Since it was founded in 1960, RBP has channeled more than $355 million into eye research, and has been identified with nearly every major breakthrough in vision research.
“In my lab, we aim to directly address the most significant obstacles preventing clinical translation of gene therapies,” Byrne said. “This grant will help further our research.”
For more information on RPB’s grants program and findings generated by these awards, visit www.rpbusa.com.
Tactile senses keep people aware of their environment and are essential for the execution of natural movement. Though there have been many advances in modern prosthetic devices, the loss of sensory feedback remains an issue, and many amputees struggle with everyday movement. Lack of sensory feedback in transtibial (below-knee) amputation means that the prosthesis user must rely on their residual limb for all motor skills. Patients suffer with problems in balance control, risk of falling, and severe phantom limb pain.
A University of Pittsburgh group seeks to address this need for sensory feedback in prosthetic devices.
Dr. Lee Fisher, assistant professor of physical medicine and rehabilitation, and Dr. Doug Weber, associate professor of bioengineering, were one of four Pitt teams to receive a $5.3 million National Institutes of Health (NIH) BRAIN award.
The NIH Brain Research through Advancing Innovative Neurotechnologies (BRAIN) Initiative aims to advance understanding of the human brain. Fisher and Weber won an award in the “Next Generation Human Invasive Devices” category for their project titled “Spinal root stimulation for restoration of function in lower limb amputees.”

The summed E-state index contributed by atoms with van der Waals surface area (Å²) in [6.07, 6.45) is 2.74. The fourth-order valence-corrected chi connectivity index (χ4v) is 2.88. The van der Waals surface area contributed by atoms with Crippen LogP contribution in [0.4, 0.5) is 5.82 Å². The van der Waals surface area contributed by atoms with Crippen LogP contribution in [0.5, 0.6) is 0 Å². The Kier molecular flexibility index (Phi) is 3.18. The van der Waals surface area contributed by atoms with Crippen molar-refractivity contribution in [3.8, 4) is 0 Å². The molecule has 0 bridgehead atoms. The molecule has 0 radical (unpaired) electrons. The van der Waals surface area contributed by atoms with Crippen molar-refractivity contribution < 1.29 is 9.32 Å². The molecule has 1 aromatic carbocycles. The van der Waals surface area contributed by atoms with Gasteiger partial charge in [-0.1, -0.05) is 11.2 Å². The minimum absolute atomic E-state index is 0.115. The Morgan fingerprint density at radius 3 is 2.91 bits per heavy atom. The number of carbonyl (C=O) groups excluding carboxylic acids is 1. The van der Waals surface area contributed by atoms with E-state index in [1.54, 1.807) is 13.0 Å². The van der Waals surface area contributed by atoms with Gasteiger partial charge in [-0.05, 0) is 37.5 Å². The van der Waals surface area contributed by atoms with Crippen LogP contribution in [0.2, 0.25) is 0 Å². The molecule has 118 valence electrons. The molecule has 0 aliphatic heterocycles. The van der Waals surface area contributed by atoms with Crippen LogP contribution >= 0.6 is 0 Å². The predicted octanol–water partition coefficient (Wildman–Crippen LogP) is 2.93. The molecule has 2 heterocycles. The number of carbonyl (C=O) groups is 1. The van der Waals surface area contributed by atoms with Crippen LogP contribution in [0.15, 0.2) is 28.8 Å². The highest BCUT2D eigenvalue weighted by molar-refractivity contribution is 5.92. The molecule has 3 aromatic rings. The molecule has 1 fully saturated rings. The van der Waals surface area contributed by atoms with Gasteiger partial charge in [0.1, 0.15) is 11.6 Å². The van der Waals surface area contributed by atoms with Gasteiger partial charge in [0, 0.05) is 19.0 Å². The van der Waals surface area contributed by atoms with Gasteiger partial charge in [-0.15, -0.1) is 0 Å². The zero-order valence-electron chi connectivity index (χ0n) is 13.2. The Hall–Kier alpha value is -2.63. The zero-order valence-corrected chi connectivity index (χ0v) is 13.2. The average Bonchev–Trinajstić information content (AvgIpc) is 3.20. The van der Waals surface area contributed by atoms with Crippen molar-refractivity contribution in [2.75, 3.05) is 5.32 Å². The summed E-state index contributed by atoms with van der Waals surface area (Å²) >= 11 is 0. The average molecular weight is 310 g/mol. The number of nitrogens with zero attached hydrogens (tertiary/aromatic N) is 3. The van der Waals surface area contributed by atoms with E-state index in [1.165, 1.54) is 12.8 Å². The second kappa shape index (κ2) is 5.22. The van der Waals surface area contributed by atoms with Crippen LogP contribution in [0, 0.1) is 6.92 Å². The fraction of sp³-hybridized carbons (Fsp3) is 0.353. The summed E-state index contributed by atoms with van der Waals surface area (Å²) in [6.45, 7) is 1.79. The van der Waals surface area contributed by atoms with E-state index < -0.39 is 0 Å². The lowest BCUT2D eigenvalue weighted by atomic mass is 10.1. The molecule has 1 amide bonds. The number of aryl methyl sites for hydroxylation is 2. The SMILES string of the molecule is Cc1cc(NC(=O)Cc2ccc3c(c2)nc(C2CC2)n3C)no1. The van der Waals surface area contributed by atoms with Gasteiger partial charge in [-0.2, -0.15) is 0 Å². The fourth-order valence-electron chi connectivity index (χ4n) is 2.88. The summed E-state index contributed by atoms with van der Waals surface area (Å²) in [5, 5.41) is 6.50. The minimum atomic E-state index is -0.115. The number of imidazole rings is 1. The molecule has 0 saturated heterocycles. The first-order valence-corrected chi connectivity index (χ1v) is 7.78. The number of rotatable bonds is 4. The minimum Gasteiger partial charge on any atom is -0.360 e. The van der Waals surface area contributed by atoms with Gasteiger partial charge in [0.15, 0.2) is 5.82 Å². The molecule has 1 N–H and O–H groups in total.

“Evidence suggests that lack of sensory feedback contributes to phantom limb pain [PLP], a phenomenon where amputees feel pain from the missing limb, which can be long-lasting and severe,” Fisher said. “We’ll be investigating how electric stimulation may both counter PLP and improve movement and balance.”
The team’s objectives are to explore the effects of electrically stimulating the dorsal root ganglia and dorsal rootlets to generate sensations and reduce phantom limb pain, characterize the responses to electrical stimulation in both the intact and amputated limbs to coordinate reflexes and improve movement, and use electrical stimulation to decrease postural sway and increase gait stability.
Fisher and his team will use an FDA-cleared spinal cord stimulator to send electrical pulses to the dorsal root ganglia (DRG) and dorsal rootlets (DR) in hopes of reducing PLP. The stimulation creates sensations of pressure and movement in the amputated limb, thereby reducing PLP and improving prosthesis functionality.
The group will use the same electrical stimulation to characterize reflexive responses. Electromyography will be used to measure reflex responses generated in the muscles of the leg. Having bilaterally coordinated reflexes will help prosthetic users when responding to unexpected situations, such as slips or falls. Being able to precisely control the patterns of reflexive activity will also help with everyday standing and walking.
The team will be using pressure sensitive insoles and joint angle sensors in the prosthetics.
“The insoles allow us to control stimulation,” Fisher said. “If we record increased pressure under the ball of the foot, we will increase stimulation for an electrode that generates a sensation at the ball of the foot. The goal is to make it feel like the sensations are coming from the prosthetic limb.”
The study of these signals and modulation of sensory feedback through DRG/DR stimulation should improve movement by decreasing postural sway and increasing gait stability.
Making improvements in the sensory feedback of prosthetic devices could drastically improve the quality of life for their users by reducing phantom limb pain, increasing balance control and confidence, and making the prosthetic limb feel more natural, added Fisher.